The last few warm days has certainly helped to dry the farm out a bit. The loggers have been chomping at the bit hoping to get the pole truck in for a load of long logs but it has just been too slippery on the slopes that lead in and out of the property, the landing where the logs are neatly decked and the edges of the river crossing.
With all the rain, the river had risen as the excess moisture flowed into the stream but has once again receded to acceptable levels for crossing. Of course I forgot to snap a pic while the river was high so here is a picture of what the river looked like before our 2-1/2 inches of rain in two days, the river doubled in size, and is now back to looking serene just like this photo! (You just have to use your imagination on this one). Continue reading
The rain showers have put a hold on every task in the woods. Sunday had a good shower that we really needed, Monday brought several showers and a downpour around 3pm that gave us a full inch of rain in one hour, Tuesday ended up with a few hard showers between absolutely stunning bright sunlight. Continue reading
Typically, by now the hot summer days would be baking the ground and causing lots of dust on every road and trail. We were fortunate to get our hay crop in when we did because the last two weeks has had many muggy days with light rain showers or thunderheads looming. We are still lower than average for the total amount of rainfall for the year so this dampness a welcomed opportunity for the newly planted seedlings, and for the fields.
It is a different story for those who have not yet been able to get their harvests completed. In the valley, the grass seed farmers have had their fields swathed (cut down) during this stretch where the crop is supposed to be drying, but the ongoing moist days are keeping the ground beneath the wind-rows damp and threatening to rot the crop before the drying can occur. The farmers are starting to doubt their ability to get the crops harvested.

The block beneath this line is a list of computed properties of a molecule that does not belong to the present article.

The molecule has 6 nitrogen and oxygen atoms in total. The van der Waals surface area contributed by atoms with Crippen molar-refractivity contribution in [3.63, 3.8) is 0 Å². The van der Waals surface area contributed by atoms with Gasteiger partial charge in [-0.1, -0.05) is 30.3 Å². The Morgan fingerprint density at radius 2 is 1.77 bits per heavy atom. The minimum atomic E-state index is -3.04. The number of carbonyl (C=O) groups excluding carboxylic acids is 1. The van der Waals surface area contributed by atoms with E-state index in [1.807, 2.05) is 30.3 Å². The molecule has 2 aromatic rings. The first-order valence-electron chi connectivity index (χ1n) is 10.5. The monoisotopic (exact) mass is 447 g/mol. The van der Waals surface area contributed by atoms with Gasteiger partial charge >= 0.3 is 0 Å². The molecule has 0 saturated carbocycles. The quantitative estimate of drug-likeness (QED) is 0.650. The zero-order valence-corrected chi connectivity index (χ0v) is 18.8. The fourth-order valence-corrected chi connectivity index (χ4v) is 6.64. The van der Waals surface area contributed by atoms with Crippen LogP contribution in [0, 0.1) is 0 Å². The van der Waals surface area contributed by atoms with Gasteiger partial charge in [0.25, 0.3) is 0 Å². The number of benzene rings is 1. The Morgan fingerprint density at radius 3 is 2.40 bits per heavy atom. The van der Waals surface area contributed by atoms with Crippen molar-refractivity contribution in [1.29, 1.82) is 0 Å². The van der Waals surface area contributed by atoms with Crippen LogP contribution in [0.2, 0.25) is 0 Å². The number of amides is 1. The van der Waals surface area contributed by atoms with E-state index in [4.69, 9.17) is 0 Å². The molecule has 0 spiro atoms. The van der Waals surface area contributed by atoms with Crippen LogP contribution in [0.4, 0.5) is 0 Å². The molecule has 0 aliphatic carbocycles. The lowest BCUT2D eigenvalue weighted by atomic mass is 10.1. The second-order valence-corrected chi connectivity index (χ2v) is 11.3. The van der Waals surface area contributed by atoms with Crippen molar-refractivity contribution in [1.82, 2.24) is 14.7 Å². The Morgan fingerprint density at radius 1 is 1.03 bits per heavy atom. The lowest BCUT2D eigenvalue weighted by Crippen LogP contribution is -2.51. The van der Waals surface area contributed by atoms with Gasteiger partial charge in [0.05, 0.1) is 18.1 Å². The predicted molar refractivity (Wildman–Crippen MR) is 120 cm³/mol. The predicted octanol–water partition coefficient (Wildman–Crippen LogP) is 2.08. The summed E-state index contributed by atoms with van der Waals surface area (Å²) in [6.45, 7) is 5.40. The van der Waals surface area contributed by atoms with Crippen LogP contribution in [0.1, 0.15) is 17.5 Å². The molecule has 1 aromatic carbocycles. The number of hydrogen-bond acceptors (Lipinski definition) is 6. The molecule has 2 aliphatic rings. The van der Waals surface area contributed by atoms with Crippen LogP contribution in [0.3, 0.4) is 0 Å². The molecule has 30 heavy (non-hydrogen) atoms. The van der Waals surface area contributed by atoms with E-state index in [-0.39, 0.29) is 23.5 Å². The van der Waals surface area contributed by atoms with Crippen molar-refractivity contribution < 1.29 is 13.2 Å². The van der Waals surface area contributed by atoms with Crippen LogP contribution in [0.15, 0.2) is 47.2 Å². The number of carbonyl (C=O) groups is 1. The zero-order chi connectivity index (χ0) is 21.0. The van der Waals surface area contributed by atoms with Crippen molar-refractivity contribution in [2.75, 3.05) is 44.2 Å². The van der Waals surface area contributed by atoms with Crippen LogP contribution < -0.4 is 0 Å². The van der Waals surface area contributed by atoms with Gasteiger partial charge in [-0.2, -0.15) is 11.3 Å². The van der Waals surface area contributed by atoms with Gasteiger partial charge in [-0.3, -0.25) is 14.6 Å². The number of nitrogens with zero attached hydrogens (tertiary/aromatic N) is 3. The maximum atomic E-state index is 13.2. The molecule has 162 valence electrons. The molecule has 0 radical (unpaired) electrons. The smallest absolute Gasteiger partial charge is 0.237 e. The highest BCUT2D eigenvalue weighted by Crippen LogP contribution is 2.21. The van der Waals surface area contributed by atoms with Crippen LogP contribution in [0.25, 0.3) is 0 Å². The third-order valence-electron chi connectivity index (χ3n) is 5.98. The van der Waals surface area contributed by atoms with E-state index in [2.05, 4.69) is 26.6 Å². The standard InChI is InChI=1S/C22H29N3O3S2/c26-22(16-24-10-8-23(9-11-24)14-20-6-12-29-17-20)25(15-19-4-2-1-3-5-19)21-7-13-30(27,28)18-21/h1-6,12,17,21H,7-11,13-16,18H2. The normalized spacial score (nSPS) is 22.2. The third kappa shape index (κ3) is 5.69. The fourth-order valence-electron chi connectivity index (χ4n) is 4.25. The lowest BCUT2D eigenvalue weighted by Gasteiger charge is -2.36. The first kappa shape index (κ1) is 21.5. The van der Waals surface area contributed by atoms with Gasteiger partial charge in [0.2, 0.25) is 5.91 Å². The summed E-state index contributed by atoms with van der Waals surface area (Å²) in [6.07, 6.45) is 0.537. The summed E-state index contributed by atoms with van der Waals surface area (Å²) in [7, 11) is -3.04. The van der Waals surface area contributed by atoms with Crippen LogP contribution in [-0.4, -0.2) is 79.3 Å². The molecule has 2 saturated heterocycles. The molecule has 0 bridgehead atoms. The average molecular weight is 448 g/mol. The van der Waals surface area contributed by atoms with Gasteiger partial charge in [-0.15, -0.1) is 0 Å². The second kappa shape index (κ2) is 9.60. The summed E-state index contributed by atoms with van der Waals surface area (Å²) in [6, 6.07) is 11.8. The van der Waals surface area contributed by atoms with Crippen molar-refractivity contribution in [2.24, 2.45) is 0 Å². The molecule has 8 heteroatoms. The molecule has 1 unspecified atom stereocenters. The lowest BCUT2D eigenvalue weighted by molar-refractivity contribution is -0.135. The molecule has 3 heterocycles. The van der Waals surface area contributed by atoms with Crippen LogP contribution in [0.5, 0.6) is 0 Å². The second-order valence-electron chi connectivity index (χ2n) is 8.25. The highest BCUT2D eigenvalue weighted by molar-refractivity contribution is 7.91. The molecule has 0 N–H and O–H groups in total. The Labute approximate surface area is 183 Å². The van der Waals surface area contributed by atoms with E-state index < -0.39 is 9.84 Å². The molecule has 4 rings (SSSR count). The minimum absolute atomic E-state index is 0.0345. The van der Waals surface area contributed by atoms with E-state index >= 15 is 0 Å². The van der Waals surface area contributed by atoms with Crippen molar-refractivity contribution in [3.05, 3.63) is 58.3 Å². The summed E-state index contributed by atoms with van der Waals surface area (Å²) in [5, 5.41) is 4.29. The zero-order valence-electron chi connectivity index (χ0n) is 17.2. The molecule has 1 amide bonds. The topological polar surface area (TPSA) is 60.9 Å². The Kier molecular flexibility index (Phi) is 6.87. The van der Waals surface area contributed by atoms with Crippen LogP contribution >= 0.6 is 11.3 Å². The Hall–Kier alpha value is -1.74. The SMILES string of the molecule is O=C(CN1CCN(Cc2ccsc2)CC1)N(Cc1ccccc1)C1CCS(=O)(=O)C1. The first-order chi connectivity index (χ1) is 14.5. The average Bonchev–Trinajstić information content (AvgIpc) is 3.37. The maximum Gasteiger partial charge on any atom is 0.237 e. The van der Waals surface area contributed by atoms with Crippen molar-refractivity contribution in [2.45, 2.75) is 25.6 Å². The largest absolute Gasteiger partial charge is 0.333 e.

Our far field that was the first one cut for hay, has greened up considerably with the moisture so we moved the main herd back over there to eat the new grass rather than letting it go to the resident elk herds.
There is enough new growth out in the field and around the brush at the tree line to keep the main herd busy for a week to ten days. These are valuable days that we will not have to feed the limited supply of the harvest from the barn, and easing the worries about the harvest being enough to supply the cows through the winter months.
Critters have their own way of dealing with weather. Thunderstorms with bouts of heavy rain brought the two remaining bulls from the bull pen, out of the comfort of the barn, and out under the big leaf maple tree.
The two bulls were not so worried about the showers as they were waiting for the leaves to grow heavy with rain so they drooped low enough to snag a tasty morsel.
Bull #35 figured out the plan first. As the rain came down, he stood near the electric fence with his backside toward the trunk of the maple tree. He stood in one place for about 20 minutes, but I could tell he was thinking about his snack because he was licking his chops and swinging his tail the whole time.
The rain continued, the leaves and entire branches got heavier and heavier with moisture and began to sag.